Description of work: A woman with unkempt hair, eyes watery and red from crying tilts her head with her gaze off into a place that does not seem to exist in reality, but an inner dimension that exists in all people. The title Searching through Time suggests she is ruminating caught in a moment of distress. A traditional head and shoulders portrait, painted with soft yellow, green, hints of pink, and red hues further communicate the melancholy mood. It is powerfully emotional, and it seems as though the viewer has walked in on a private moment.
Painted using a painstaking technique of hyperrealism, Marsh reaches far-flung notes of heightened psychological content. Not content with the traditional painting, she considers this a portrait of humanity. Although she uses photographs to construct and guide her, these paintings come to be through the act of painting, and allows for her intuitive and gestural aspects to inform her work.
Artist’s Biography: Diane Marsh grew up Buffalo New York, received a BFA from Daemen College in 1976, and a MFA at the State University of New York at Buffalo in 1978. She moved to New York City in the early 1980s where she became influenced by the neo-expressionist scene. Her paintings began to take shape with ideas that were conceptual, photographic, figurative, and expressive with subjects that could be mythical, political, personal or social. Marsh began making expressionist figurative paintings that evolved into a form of heightened, meticulous, realism driven by spiritual concerns that go beyond the self. Her work is known for its hyper-realistic portraits of people caught in a moment of emotional distress, which are expressed in the physiognomy. Marsh believes that this is the point of change, where by facing one’s suffering, one can evolve.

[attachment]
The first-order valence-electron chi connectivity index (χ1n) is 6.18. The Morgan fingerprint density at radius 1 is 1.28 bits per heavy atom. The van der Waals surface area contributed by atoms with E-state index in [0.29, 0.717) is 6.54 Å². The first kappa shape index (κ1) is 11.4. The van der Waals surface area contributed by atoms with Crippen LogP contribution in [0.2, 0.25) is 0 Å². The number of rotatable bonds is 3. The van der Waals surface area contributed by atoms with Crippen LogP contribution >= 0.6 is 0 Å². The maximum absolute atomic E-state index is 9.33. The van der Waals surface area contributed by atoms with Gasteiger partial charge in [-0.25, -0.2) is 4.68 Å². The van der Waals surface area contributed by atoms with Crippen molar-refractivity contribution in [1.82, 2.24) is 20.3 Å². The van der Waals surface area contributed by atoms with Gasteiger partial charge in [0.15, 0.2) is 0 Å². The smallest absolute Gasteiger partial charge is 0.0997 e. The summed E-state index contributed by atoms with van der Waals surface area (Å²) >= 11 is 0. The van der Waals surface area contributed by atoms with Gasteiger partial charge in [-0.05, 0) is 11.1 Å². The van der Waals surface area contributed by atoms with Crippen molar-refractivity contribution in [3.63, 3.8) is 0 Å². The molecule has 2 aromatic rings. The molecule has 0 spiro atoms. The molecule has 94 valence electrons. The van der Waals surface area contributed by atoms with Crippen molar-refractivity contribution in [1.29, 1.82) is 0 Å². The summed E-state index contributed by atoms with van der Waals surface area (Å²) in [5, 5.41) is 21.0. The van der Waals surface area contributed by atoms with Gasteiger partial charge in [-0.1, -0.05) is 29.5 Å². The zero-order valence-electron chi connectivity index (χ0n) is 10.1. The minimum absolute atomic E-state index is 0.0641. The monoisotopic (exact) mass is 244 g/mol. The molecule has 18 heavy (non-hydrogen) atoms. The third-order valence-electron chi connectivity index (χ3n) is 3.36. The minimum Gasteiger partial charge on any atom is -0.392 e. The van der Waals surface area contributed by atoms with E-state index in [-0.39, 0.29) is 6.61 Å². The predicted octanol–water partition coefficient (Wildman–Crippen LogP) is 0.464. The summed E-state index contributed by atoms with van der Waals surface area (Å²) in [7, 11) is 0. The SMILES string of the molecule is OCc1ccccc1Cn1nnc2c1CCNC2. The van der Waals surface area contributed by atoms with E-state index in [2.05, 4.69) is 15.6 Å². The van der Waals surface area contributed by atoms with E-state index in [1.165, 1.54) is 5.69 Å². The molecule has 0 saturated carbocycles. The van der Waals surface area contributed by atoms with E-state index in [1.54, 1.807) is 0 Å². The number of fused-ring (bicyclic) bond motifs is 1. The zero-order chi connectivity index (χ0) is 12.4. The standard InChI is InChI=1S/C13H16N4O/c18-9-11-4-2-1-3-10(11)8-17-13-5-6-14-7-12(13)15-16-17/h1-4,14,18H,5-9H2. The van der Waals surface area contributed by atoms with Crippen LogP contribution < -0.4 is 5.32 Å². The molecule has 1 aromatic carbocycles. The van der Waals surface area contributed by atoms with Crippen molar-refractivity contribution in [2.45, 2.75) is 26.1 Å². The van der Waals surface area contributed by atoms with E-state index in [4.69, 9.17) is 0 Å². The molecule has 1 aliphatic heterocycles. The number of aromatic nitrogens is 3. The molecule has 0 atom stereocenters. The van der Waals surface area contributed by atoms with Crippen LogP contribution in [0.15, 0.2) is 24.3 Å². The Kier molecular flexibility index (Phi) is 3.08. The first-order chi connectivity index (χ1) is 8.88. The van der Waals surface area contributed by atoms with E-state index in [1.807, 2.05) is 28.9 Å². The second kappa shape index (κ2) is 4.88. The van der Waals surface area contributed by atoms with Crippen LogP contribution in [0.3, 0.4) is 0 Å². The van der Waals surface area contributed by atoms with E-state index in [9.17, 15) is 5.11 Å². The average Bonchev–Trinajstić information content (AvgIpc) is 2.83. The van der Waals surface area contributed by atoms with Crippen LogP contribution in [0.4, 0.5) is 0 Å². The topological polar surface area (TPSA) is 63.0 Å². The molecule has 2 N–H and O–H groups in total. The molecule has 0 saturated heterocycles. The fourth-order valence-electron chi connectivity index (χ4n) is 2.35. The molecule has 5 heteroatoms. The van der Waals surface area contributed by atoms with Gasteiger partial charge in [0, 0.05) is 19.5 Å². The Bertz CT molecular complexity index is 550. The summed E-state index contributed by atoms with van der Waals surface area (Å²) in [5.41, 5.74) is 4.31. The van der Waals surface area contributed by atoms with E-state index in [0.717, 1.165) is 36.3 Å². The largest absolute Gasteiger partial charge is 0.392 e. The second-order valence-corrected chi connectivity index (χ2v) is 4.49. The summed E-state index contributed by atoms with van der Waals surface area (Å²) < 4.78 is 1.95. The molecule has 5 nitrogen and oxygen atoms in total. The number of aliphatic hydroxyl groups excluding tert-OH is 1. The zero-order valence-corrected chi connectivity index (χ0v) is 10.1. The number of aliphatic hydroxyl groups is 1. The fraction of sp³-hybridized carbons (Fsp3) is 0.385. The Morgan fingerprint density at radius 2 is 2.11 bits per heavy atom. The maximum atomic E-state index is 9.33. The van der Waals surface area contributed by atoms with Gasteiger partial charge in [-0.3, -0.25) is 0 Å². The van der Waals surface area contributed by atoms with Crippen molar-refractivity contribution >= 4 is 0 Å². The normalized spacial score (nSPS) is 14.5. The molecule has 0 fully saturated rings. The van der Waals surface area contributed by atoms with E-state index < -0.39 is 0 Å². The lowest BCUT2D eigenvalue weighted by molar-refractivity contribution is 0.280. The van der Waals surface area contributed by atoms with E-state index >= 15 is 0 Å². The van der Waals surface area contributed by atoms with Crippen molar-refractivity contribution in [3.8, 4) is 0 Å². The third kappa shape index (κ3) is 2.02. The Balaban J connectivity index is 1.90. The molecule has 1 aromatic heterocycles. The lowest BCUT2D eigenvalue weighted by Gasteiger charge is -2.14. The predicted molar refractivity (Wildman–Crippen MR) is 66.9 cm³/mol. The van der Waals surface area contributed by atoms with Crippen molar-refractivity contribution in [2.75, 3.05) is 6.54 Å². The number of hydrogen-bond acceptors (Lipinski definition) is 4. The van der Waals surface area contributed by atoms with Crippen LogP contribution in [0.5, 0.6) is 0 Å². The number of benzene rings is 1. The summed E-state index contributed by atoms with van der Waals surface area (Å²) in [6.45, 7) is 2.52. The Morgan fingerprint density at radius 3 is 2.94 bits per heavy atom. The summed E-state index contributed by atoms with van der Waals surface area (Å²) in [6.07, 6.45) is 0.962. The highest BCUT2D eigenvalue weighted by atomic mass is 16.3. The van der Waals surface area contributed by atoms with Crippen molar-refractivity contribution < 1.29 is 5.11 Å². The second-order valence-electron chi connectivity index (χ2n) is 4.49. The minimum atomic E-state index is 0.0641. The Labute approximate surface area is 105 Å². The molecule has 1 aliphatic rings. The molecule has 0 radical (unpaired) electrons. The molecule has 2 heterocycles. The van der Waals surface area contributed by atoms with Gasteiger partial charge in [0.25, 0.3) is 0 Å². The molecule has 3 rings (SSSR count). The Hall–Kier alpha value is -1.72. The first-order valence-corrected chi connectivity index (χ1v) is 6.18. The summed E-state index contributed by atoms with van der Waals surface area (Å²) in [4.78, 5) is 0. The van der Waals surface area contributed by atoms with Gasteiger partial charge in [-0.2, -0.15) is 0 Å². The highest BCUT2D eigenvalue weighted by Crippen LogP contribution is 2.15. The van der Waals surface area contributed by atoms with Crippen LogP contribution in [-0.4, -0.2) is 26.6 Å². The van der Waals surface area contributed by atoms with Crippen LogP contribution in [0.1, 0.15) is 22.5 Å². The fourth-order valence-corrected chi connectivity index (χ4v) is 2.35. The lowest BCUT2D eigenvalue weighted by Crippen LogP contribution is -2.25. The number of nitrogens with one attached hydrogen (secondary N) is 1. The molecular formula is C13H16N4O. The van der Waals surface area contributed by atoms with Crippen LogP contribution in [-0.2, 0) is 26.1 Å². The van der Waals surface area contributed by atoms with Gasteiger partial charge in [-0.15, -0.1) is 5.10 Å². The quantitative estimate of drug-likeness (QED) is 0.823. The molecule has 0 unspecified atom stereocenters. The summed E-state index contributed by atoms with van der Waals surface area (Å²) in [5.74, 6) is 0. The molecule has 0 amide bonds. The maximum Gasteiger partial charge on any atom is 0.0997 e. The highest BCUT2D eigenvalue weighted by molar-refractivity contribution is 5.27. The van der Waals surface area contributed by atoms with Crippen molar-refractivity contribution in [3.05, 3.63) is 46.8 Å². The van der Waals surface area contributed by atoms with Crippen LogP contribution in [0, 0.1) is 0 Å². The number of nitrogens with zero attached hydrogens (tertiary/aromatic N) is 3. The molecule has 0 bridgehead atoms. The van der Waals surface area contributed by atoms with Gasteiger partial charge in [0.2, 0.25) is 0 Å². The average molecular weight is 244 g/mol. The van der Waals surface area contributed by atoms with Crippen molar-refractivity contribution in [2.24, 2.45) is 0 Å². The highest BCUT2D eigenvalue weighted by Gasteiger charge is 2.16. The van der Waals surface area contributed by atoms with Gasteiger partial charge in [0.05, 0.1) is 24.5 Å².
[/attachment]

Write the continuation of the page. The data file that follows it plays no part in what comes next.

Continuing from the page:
After completing her MFA, she was lured to Roswell New Mexico for the artist–in-residence fellowship. She fell in love with the high desert plains, the small town, and remote quiet, expansive landscape where she met her husband, sculptor Eddie Dominquez and had son. The birth of her son changed her focus and she began to consider the environment and what will be left of the planet to pass on to the next generation. The two have been subjects of many paintings that hold special meaning to relationships with the spiritual underpinnings of connection and love. Marsh and her husband have also co-created work that complements one another in a narrative: a painting of her son embraced in his mother’s arms with a pile of Dominguez’s ceramic “gemstones” called Diane’s Gems placed in front.
Marsh currently resides in New Mexico with her family. Her work is large-scale that takes hundreds of hours to complete. She continues to make work about emotion, using details to show the basic truths about what it is like to be human. She wants her work to have an impact on the viewer, and asks them to look at emotions they may not want to deal with. They are about personal growth, transcendence and mankind’s tenuous connections to nature, each other, and to the self.
Date and dimension: 1990, 30” x 40”
Medium: Oil on Canvas
Accession # and Acquisition Date: 1992.02.11
Provenance and Exhibitions: Selections from the Permanent Collection Summer 2013
Framed or Flat: Framed
Current location: Piece is part of the University Art Gallery’s permanent collections at New Mexico State University.
Marsh, Diane. “Statement.” Diane Marsh Studio. 2016. Accessed November 25, 2016. http://dianemarshstudio.com.
Wolgamott, Kent L. “Unsettling Appearance.” Roswell Artist-in-Residence Program. April 8, 2001. Accessed November 25, 2016. http://www.rair.org/MarshellGallery–Marsh.htm.
Wolgamott, Kent L. “Spiritual, Emotional Powers Resonate Long after Leaving Exhibition.” Reviews and Articles. July 2, 2005. Accessed November 25, 2016. http://dianemarshstudio.com/reviews-articles.
Researched By: Felicia Castro November 20, 2016